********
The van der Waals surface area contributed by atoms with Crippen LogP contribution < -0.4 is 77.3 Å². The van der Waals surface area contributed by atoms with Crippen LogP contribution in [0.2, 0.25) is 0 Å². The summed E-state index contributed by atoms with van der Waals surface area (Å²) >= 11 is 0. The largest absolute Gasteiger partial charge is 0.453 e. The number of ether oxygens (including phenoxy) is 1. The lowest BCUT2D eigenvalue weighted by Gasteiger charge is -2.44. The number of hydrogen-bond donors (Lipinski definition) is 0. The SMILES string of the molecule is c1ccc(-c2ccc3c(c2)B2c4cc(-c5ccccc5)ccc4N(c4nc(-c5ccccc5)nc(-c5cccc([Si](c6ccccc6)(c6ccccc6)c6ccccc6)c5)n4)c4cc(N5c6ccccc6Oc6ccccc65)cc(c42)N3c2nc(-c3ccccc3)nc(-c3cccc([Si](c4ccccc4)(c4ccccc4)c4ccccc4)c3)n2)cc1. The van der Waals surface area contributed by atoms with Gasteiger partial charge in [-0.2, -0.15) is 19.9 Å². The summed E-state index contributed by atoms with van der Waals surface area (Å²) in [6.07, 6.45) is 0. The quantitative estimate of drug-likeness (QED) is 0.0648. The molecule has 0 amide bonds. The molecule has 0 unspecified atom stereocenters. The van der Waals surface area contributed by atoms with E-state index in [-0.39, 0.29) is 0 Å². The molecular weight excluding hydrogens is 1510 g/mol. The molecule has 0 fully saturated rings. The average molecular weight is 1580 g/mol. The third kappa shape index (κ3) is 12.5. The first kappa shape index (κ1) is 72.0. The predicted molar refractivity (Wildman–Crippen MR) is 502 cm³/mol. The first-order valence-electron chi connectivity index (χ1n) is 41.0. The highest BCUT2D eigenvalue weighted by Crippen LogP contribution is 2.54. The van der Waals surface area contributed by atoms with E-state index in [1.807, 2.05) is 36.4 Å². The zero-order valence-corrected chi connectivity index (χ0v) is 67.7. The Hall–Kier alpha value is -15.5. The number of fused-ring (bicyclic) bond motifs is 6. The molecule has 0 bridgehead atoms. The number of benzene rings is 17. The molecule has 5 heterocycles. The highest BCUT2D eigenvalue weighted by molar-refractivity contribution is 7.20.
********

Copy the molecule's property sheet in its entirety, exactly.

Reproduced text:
The van der Waals surface area contributed by atoms with Crippen LogP contribution < -0.4 is 77.3 Å². The van der Waals surface area contributed by atoms with Crippen LogP contribution in [0.2, 0.25) is 0 Å². The summed E-state index contributed by atoms with van der Waals surface area (Å²) >= 11 is 0. The largest absolute Gasteiger partial charge is 0.453 e. The number of ether oxygens (including phenoxy) is 1. The lowest BCUT2D eigenvalue weighted by Gasteiger charge is -2.44. The number of hydrogen-bond donors (Lipinski definition) is 0. The SMILES string of the molecule is c1ccc(-c2ccc3c(c2)B2c4cc(-c5ccccc5)ccc4N(c4nc(-c5ccccc5)nc(-c5cccc([Si](c6ccccc6)(c6ccccc6)c6ccccc6)c5)n4)c4cc(N5c6ccccc6Oc6ccccc65)cc(c42)N3c2nc(-c3ccccc3)nc(-c3cccc([Si](c4ccccc4)(c4ccccc4)c4ccccc4)c3)n2)cc1. The van der Waals surface area contributed by atoms with Gasteiger partial charge in [-0.2, -0.15) is 19.9 Å². The summed E-state index contributed by atoms with van der Waals surface area (Å²) in [6.07, 6.45) is 0. The quantitative estimate of drug-likeness (QED) is 0.0648. The molecule has 0 amide bonds. The molecule has 0 unspecified atom stereocenters. The van der Waals surface area contributed by atoms with E-state index in [-0.39, 0.29) is 0 Å². The molecular weight excluding hydrogens is 1510 g/mol. The molecule has 0 fully saturated rings. The average molecular weight is 1580 g/mol. The third kappa shape index (κ3) is 12.5. The first kappa shape index (κ1) is 72.0. The predicted molar refractivity (Wildman–Crippen MR) is 502 cm³/mol. The first-order valence-electron chi connectivity index (χ1n) is 41.0. The highest BCUT2D eigenvalue weighted by Crippen LogP contribution is 2.54. The van der Waals surface area contributed by atoms with E-state index in [1.807, 2.05) is 36.4 Å². The zero-order valence-corrected chi connectivity index (χ0v) is 67.7. The Hall–Kier alpha value is -15.5. The number of fused-ring (bicyclic) bond motifs is 6. The molecule has 0 bridgehead atoms. The number of benzene rings is 17. The molecule has 5 heterocycles. The highest BCUT2D eigenvalue weighted by molar-refractivity contribution is 7.20.